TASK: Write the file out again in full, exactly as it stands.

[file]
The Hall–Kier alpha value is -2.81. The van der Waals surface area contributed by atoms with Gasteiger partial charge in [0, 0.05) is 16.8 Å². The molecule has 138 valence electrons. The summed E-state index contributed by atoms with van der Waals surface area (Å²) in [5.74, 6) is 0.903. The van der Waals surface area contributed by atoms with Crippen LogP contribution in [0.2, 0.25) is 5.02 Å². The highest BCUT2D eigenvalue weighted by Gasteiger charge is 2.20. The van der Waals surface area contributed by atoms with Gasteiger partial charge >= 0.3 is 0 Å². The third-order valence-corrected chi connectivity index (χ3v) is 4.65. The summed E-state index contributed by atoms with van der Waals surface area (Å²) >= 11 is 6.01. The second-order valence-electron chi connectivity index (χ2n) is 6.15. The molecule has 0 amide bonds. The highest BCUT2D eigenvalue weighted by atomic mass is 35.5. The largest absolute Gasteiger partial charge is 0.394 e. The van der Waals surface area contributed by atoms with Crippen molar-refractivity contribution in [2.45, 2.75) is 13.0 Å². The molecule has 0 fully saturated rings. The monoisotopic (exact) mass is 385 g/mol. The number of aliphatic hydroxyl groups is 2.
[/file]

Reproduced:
The Hall–Kier alpha value is -2.81. The van der Waals surface area contributed by atoms with Gasteiger partial charge in [0, 0.05) is 16.8 Å². The molecule has 138 valence electrons. The summed E-state index contributed by atoms with van der Waals surface area (Å²) in [5.74, 6) is 0.903. The van der Waals surface area contributed by atoms with Crippen LogP contribution in [0.2, 0.25) is 5.02 Å². The highest BCUT2D eigenvalue weighted by Gasteiger charge is 2.20. The van der Waals surface area contributed by atoms with Gasteiger partial charge >= 0.3 is 0 Å². The third-order valence-corrected chi connectivity index (χ3v) is 4.65. The summed E-state index contributed by atoms with van der Waals surface area (Å²) >= 11 is 6.01. The second-order valence-electron chi connectivity index (χ2n) is 6.15. The molecule has 0 amide bonds. The highest BCUT2D eigenvalue weighted by atomic mass is 35.5. The largest absolute Gasteiger partial charge is 0.394 e. The van der Waals surface area contributed by atoms with Crippen molar-refractivity contribution in [2.45, 2.75) is 13.0 Å². The molecule has 0 fully saturated rings. The monoisotopic (exact) mass is 385 g/mol. The number of aliphatic hydroxyl groups is 2.